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Despite a downpour of almost tropical proportions yesterday Thursday, large crowds of little brave Mods with wet feet and an up-and-coming cold awaited “The Who’s” performance at Gröna Lund.
The English pop group couldn’t have made a better entrance – the rain stopped and the audience got other things to think about. And, from beginning to end it was action. In a furious tempo six or seven songs were played, including the well known “Barbara Ann”, “Legal Matter”, “My Generation” and “Substitute”.
The singer, Roger Daltrey, was more careless than usual with his vocals than one has become used to, and Pete Townshend, that often sings backing vocals, hadn’t adjusted his microphone properly. His voice could not be heard as much as could have been possible. Instead, he devoted time to a strange plastic including sundry bum wiggling. The drummer Keith Moon was very sloppy with his lead vocals on “Barbara Ann”. Otherwise, he played with an incredible ferociousness with a style of drumming not unlike that of Gene Krupa and Buddy Rich. The only one that didn’t make any mistakes during the evening was the bass player, John Entwistle. He played with great drive, and the well known bass lines on “My Generation” were letter perfect.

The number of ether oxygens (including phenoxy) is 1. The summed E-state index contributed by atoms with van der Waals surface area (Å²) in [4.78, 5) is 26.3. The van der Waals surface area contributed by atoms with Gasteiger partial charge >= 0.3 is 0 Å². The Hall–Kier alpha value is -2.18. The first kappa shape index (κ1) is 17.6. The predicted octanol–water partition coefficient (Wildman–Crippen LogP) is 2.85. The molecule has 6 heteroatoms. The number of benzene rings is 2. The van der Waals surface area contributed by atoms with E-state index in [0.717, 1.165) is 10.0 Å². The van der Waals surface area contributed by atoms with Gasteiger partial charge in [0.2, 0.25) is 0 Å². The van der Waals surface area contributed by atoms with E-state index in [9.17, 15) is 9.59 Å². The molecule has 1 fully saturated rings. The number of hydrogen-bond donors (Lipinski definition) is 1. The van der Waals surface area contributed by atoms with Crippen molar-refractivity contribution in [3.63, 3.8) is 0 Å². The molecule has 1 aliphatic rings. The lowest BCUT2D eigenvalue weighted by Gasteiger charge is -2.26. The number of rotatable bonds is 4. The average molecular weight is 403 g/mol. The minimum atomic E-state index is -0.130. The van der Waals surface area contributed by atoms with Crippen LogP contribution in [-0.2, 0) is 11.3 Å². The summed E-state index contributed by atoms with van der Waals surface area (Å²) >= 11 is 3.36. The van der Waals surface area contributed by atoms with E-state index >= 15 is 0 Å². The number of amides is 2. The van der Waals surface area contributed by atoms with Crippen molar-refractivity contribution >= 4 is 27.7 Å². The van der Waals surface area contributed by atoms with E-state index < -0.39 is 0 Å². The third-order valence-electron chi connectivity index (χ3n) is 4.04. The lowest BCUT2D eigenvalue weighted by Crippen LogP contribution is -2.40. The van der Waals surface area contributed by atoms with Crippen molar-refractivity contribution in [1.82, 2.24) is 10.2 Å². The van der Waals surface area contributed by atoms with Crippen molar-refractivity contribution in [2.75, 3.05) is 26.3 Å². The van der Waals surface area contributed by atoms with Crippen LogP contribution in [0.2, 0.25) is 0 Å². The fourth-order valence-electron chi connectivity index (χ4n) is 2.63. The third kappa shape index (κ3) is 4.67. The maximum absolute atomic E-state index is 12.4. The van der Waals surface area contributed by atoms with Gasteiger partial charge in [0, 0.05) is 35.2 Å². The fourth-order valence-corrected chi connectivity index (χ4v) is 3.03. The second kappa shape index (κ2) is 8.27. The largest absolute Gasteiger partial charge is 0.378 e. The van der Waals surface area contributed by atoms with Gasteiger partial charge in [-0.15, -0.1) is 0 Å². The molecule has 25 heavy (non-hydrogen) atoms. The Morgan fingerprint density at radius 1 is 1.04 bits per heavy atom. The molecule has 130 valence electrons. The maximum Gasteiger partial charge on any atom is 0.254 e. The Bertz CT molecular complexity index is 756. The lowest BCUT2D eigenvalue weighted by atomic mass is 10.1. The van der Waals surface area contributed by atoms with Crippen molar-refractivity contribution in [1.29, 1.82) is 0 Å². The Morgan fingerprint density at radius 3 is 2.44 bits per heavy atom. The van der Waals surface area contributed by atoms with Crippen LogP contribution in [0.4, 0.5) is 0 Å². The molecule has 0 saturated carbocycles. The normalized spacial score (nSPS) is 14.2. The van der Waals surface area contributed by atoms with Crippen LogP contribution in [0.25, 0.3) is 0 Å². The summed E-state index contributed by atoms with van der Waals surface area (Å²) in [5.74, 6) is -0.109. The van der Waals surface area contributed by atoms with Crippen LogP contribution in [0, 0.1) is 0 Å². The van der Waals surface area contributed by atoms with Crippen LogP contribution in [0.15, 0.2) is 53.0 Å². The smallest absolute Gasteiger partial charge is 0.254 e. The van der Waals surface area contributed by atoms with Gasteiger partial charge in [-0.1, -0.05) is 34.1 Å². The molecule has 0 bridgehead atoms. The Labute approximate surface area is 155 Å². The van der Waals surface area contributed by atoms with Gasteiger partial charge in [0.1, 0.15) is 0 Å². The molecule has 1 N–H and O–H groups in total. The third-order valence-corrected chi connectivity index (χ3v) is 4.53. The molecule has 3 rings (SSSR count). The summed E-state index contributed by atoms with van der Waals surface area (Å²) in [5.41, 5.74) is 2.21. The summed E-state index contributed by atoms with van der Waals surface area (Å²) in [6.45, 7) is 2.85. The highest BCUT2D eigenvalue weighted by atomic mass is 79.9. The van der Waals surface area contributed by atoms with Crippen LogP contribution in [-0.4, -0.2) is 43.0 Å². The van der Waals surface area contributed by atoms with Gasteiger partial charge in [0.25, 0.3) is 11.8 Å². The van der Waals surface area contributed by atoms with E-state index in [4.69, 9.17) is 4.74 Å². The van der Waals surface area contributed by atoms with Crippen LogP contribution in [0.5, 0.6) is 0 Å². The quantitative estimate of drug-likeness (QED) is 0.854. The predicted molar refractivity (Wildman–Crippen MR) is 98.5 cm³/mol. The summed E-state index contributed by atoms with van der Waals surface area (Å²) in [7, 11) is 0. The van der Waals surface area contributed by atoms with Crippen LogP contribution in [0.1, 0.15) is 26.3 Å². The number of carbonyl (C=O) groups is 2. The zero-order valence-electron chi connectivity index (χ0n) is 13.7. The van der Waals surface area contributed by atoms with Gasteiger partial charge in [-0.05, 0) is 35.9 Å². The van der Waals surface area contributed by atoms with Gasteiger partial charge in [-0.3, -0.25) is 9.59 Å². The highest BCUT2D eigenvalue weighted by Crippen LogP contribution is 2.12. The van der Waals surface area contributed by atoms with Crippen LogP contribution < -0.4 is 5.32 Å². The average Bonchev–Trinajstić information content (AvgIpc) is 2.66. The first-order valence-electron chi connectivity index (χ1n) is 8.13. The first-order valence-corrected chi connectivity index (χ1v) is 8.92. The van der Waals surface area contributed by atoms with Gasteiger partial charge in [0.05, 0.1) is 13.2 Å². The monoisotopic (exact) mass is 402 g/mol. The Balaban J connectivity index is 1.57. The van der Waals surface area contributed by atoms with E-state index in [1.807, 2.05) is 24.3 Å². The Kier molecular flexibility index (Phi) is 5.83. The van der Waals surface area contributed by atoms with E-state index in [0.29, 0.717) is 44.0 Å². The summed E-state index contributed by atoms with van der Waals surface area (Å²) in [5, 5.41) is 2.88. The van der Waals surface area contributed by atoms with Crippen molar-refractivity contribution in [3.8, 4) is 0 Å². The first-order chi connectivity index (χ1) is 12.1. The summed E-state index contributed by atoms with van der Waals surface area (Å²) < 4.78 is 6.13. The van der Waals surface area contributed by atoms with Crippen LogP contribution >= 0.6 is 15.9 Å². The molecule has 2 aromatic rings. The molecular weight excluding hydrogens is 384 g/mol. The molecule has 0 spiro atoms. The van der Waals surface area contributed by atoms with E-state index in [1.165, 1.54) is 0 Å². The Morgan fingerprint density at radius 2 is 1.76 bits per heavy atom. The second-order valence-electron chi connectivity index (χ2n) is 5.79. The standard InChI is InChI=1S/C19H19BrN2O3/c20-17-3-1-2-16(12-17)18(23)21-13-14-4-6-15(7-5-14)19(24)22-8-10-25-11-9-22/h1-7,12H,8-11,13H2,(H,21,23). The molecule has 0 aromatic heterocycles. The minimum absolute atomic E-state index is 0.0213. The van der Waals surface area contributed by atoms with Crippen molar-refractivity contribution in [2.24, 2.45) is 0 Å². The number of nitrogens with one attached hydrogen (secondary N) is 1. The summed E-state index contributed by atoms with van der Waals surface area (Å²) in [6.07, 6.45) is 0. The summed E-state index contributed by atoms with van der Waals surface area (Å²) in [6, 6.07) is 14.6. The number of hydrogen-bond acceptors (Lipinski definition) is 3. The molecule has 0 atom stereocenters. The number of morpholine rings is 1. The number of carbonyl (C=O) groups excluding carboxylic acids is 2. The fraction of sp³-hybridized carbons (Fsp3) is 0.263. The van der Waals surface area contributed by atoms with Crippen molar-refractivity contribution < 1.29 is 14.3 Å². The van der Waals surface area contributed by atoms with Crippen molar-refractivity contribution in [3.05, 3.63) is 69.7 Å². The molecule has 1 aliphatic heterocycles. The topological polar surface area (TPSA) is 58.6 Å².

The ones that had come expecting a huge massacre of musical instruments were, most likely, somewhat disappointed. Rather half-heartedly, Peter Townshend threw his guitars to the floor and rather absent-mindedly kicked down his microphone stand. By “mistake” Keith Moon tossed some drum sticks into the audience while Roger Daltrey smacked his microphone against the drum kit without conviction.
It probably wasn’t one of the most inspired performances by “The Who”, and one left feeling somewhat disappointed. But maybe it was an achievement simply to be able to convey such a feeling of action and compression from this venue, where many better-known artists have stumbled.